Social media has long been considered a “double-edged sword.” It helps us feel connected yet makes us fear missing out. It can boost our confidence, whilst making us feel jealous of others. It encourages creativity but can lead us to doubt whether we’re good enough. Whether it’s primarily good or bad is uncertain, but what’s known for sure is … we’re addicted.
What’s the first thing you do when you wake up and the last thing you do when you go to bed? Is it reaching for your phone and scrolling through your social media feeds with a blank mind and eyes fixed on the screen?
That’s the answer for many people. Research by Globel Webindex has shown that social media users spend an average of 2 hours and 24 minutes a day networking across an average of 8 platforms. And now that we’re spending more time on our own, we’re doing even more scrolling. It’s taking over a huge chunk of our lives.
But let’s not forget who’s in control; we’re the ones holding the device and doing the scrolling, and so the power is literally in our hands.
If we stop mindlessly scrolling through feeds that drain our energy and start making our use more conscious, we can use social media in a way that serves, nourishes, and benefits us.
Let’s start with Instagram. Although it often gets a bad rap as a deceptive self-esteem killer, if you use it mindfully and follow the right accounts it can be transformed into a great pocket-sized wellbeing resource.
Set Intentions and Expectations
Doing anything “mindfully,” whether it’s meditating, walking, or eating involves a conscious intent. Why are you doing it? What do you want to gain from it? How do you want to feel after it?
This seems very different from how we commonly scroll through social media. Waking up in the morning, reaching for the phone, and opening the app has become almost muscle memory, with no intent behind it. That leads to mindless scrolling.
But if we spend a couple of seconds thinking about the ‘why’ and ‘what’ of our actions. Before we reach for our phone, we can pave the way for a much healthier relationship with social media.
Remember, it’s not an extra limb we can’t live without, it’s a useful tool. Applying mindfulness can remind us to set intentions and expectations for our social media use, so we don’t let it drain our energy.
Related: “The Science Behind Spirituality”
Curate Your Feed
So now that you know what you want from social media, it’s time to choose accounts that will give it to you.
I’ve filtered through the jealousy, deception, and fake-news, and sought 10 roses of positive accounts to help you curate a feed that serves your own intentions and expectations:
For self-love: @recipesforselflove
Beautiful images and meditations by Amsterdam-based artist Alison Rachel on self-care, feminism, sexuality, individuality, boundaries, beauty, and self-expression. All the ingredients for self-love.
For female body positivity: @ChessieKing
A one-woman powerhouse of positivity. Sometimes she opens up about her past struggles with body-confidence, excessive dieting, and online bullying, and sometimes she dances around her house in a giant inflatable penis singing ‘I don’t care what you think about me’.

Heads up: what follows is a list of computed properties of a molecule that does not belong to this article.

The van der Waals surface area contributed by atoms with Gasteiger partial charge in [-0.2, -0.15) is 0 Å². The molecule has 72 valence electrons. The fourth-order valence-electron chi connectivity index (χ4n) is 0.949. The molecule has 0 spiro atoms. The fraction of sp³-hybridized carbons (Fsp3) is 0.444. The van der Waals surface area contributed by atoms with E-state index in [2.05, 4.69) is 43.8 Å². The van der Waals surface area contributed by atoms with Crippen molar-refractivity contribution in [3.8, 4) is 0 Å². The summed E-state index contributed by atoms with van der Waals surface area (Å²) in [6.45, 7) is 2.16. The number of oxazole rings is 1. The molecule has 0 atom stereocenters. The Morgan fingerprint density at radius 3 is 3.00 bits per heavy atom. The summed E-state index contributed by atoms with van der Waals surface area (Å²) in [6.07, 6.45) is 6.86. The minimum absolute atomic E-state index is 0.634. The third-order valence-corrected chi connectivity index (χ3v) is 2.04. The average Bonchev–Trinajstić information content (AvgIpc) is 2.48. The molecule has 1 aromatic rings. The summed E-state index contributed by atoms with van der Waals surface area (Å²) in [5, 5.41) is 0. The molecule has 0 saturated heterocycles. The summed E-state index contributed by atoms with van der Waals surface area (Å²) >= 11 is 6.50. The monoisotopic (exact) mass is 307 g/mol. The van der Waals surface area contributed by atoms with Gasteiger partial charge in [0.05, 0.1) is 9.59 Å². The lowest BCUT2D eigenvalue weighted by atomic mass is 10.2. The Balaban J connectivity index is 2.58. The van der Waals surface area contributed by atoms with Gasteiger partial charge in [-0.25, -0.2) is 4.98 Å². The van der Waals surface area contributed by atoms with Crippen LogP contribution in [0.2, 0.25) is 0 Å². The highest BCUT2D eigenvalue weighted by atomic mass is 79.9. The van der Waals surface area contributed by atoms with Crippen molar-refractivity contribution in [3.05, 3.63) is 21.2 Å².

For male body positivity: @bopo.boy
Boys need body positivity too, and Steven Blaine is leading the way. The captions are everything on this account, so take the time to read them and feel the love.
For daily motivation: @mindsetofgreatness
Get your post notifications on for this one, and receive a little message of wisdom every day that makes you stop scrolling and start thinking.
For positive stories: @thehappynewspaper
The Happy Newspaper is a platform that aims to make you realize the world isn’t all that bad. This account recognizes the inspiring and incredible things people are doing across the planet that don’t make the regular news.
For appreciating nature: @natgeo
The National Geographic account makes it hard to deny that the world is a truly beautiful place. Add them to your follow list, and your feed will fill you with wanderlust, inspiration, and appreciation for the world at large.
For escaping burnout/stress: @thriveglobal
This account seeks to change the myth that ‘burnout is the price we must pay for success’, and shares inspirational quotes and resources to thrive without sacrificing your mental health.
For visual relaxation: @satisfyingvideo
From paint swirling to pottery, this collection of satisfying arts and crafts videos will leave you feeling all calm inside.
For cuteness: @harlowandsage
Adorable dogs all cuddled up. Need I say more?
For inclusivity: @wetheurban
A beautiful feed of calming colors, full of positivity and self-love that spotlights marginalized voices. Their bio claims their posts increase your power by 1000% — and I trust science.
Set your limits
Even if your feed is full of positive, beautiful, and inspiring pictures, life is truly lived away from a screen; sometimes you just have to put the phone away. It’s so easy to be sucked in and not realize how much time you’re spending scrolling, but there are ways to manage this.
You can keep an eye on the little clock in the corner of the screen, or set a timer to tell you when it’s time to resume real life. There are also many free apps that can help you track your social media usage.
Remember, you’re in control! Set intentions and expectations for your social media use, follow the right accounts, know when to close your phone, and your feeds will become a perfect wellbeing tool kit.
-Photo: Woman on a beach with a phone (Wikimedia Commons)